“In contrast to congenital, there is prevention for acquired gluten intolerance.And it consists in special attention to the quality of the products on your table. A healthy diet is a balanced menu with fruits and vegetables, meat and grains. And at the same time, the consumption of industrial products is limited ”.

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Should a healthy person give up gluten

The expert notes that the protein itself is distinguished by its valuable composition – it contains a number of essential amino acids for us.Together they are responsible for digestion, tissue regenerative functions, and hemoglobin production.

“Patients often come to see patients, especially girls and women, who suffer from iron deficiency anemia. Moreover, both in explicit and latent form. And as a rule, many of them adhere to all kinds of diets, including gluten-free, ”Marina Linkevicienė shares her experience.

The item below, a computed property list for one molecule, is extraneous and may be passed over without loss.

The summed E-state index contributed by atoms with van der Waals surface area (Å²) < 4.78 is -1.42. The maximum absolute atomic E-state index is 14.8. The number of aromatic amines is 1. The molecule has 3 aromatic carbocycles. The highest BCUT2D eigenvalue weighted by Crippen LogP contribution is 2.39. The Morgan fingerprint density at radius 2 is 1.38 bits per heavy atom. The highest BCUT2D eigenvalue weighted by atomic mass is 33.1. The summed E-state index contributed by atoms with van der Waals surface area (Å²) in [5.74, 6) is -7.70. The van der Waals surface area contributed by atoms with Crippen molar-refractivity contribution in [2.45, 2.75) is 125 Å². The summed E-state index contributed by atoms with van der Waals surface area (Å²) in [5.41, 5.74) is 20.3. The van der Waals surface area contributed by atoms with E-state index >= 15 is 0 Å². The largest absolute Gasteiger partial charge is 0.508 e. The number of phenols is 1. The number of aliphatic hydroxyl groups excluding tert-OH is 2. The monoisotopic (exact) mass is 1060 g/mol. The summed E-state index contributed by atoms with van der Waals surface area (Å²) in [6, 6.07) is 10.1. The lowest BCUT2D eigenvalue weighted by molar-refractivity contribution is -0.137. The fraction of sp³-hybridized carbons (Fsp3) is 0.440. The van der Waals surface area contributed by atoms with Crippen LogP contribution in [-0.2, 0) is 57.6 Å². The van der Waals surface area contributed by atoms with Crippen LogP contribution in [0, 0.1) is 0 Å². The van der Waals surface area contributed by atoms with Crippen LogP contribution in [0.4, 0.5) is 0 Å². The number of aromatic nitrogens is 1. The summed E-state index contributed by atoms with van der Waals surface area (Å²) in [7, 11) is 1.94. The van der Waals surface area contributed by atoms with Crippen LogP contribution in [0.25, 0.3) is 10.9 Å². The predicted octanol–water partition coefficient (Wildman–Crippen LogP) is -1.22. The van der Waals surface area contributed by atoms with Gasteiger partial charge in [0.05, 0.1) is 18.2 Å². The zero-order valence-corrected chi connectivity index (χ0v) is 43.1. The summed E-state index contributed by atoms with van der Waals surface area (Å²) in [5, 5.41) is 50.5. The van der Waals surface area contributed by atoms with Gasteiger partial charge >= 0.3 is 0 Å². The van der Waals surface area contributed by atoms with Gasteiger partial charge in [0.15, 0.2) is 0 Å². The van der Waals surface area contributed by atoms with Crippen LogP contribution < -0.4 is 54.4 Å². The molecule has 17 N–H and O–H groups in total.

For a non-celiac person voluntarily quitting gluten is unjustified.Firstly, it is an infringement of one’s own body in substances useful for it. Secondly, it will not have the desired effect if you, for example, plan to lose weight with trendy gluten-free products. The lack of gluten does not affect calories. But other not always useful additives are added to such food: for consistency, taste, and increasing shelf life.

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Lactose and lactase: subtleties of terminology

“Just one letter, and such a big difference.Lactose is milk sugar found in milk and milk products. Lactase is an enzyme that helps break it down; it is produced in the small intestine. In other words, lactose intolerance is a consequence of lactase deficiency, ”says the expert.